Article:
(3) The plan administrator may impose a reasonable charge to cover the costs of furnishing documents pursuant to this section, but in no event may such charge exceed—

(i) The lesser of: (A) The actual cost to the plan for the least expensive means of acceptable reproduction of the document(s) or (B) 25 cents per page; plus

(ii) The cost of mailing or delivery of the document.

(c) Documents to be furnished. For purposes of paragraph (a) of this section, and subject to paragraph (d) of this section, a plan participant, beneficiary, employee representative or contributing employer described in paragraph (e) of this section, shall be entitled to request and receive a copy of any:

(1) Periodic actuarial report. For this purpose the term “periodic actuarial report” means any—

(i) Actuarial report prepared by an actuary of the plan and received by the plan at regularly scheduled, recurring intervals; and

(ii) Study, test (including a sensitivity test), document, analysis or other information (whether or not called a “report”) received by the plan from an actuary of the plan that depicts alternative funding scenarios based on a range of alternative actuarial assumptions, whether or not such information is received by the plan at regularly scheduled, recurring intervals.

(2) Quarterly, semi-annual, or annual financial report prepared for the plan by any plan investment manager or advisor (without regard to whether such advisor is a fiduciary within the meaning of section 3(21) of the Act) or other fiduciary; and

(3) Application filed with the Secretary of the Treasury requesting an extension under section 304 of the Act or section 431(d) of the Internal Revenue Code of 1986 and the determination of such Secretary pursuant to such application.

(d) Limitations and exceptions. For purposes of this section, reports and applications (and related determinations) required to be disclosed under this section shall not include:

(1) Any report or application that was furnished to the requester within the 12-month period immediately preceding the date on which the request is received by the plan;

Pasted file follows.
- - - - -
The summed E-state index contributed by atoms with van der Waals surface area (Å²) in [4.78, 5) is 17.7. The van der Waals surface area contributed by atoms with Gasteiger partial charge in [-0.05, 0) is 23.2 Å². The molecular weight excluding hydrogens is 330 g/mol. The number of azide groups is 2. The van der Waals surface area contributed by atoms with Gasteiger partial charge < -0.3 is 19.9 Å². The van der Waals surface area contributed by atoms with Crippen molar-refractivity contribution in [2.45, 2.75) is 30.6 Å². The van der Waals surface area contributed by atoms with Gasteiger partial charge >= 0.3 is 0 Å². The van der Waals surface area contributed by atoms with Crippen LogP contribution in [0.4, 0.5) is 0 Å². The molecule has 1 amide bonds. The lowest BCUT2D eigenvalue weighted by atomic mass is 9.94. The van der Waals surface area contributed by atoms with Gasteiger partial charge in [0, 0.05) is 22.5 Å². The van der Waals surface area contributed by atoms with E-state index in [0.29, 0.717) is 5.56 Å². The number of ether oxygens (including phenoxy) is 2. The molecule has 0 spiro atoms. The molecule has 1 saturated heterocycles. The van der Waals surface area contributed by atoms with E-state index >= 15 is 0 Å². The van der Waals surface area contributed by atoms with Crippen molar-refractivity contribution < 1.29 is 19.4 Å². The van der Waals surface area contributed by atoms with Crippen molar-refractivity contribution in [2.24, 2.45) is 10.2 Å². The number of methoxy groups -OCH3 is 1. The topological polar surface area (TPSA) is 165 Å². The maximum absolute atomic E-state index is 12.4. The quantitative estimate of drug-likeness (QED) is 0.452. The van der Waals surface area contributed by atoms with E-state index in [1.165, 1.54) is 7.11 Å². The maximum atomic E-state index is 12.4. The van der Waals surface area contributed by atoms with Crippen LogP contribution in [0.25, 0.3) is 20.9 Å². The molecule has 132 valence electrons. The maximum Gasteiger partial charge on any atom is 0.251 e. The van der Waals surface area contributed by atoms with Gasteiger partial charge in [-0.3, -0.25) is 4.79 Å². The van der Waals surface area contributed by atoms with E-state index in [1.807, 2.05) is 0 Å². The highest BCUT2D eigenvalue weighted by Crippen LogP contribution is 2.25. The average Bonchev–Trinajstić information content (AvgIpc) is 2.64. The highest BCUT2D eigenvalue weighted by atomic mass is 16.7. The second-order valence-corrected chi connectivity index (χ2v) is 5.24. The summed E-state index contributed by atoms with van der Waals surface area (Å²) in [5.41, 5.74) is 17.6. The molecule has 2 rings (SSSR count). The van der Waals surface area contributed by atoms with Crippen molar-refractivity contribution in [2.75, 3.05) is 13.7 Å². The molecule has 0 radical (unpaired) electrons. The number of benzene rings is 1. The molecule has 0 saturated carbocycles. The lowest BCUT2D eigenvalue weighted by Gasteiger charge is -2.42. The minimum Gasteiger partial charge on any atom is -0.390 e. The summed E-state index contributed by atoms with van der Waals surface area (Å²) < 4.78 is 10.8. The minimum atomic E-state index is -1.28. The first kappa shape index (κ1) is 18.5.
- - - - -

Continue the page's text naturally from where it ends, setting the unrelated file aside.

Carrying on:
(2) Any report or application that, as of the date on which the request is received by the plan, has been in the plan's possession for 6 years or more;

(3) Any report described in paragraph (c)(1) and (c)(2) of this section that, as of the date on which the request is received by the plan, has not been in the plan's possession for at least 30 days; except that, if the plan administrator elects not to furnish any such document, the administrator shall furnish a notice, not later than 30 days after the date on which request is received by the plan, informing the requester of the existence of the document and the earliest date on which the document can be furnished by the plan.

(4) Any information or data which served as the basis for any report or application described in paragraph (c) of this section, although nothing herein shall limit any other right that a person may have to review or obtain such information under the Act; or

(5)(i) Any information within a report or application that the plan administrator reasonably determines to be either:

(A) individually identifiable information with respect to any plan participant, beneficiary, employee, fiduciary, or contributing employer, except that such limitation shall not apply to an investment manager, adviser, or other person (other than an employee of the plan) preparing a financial report described in paragraph (c)(2) of this section; or

(B) proprietary information regarding the plan, any contributing employer, or entity providing services to the plan.

(ii) For purposes of paragraph (d)(5)(i)(B) of this section, the term “proprietary information” means trade secrets and other non-public information (e.g., processes, procedures, formulas, methodologies, techniques, strategies) that, if disclosed by the plan, may cause, or increase a reasonable risk of, financial harm to the plan, a contributing employer, or entity providing services to the plan.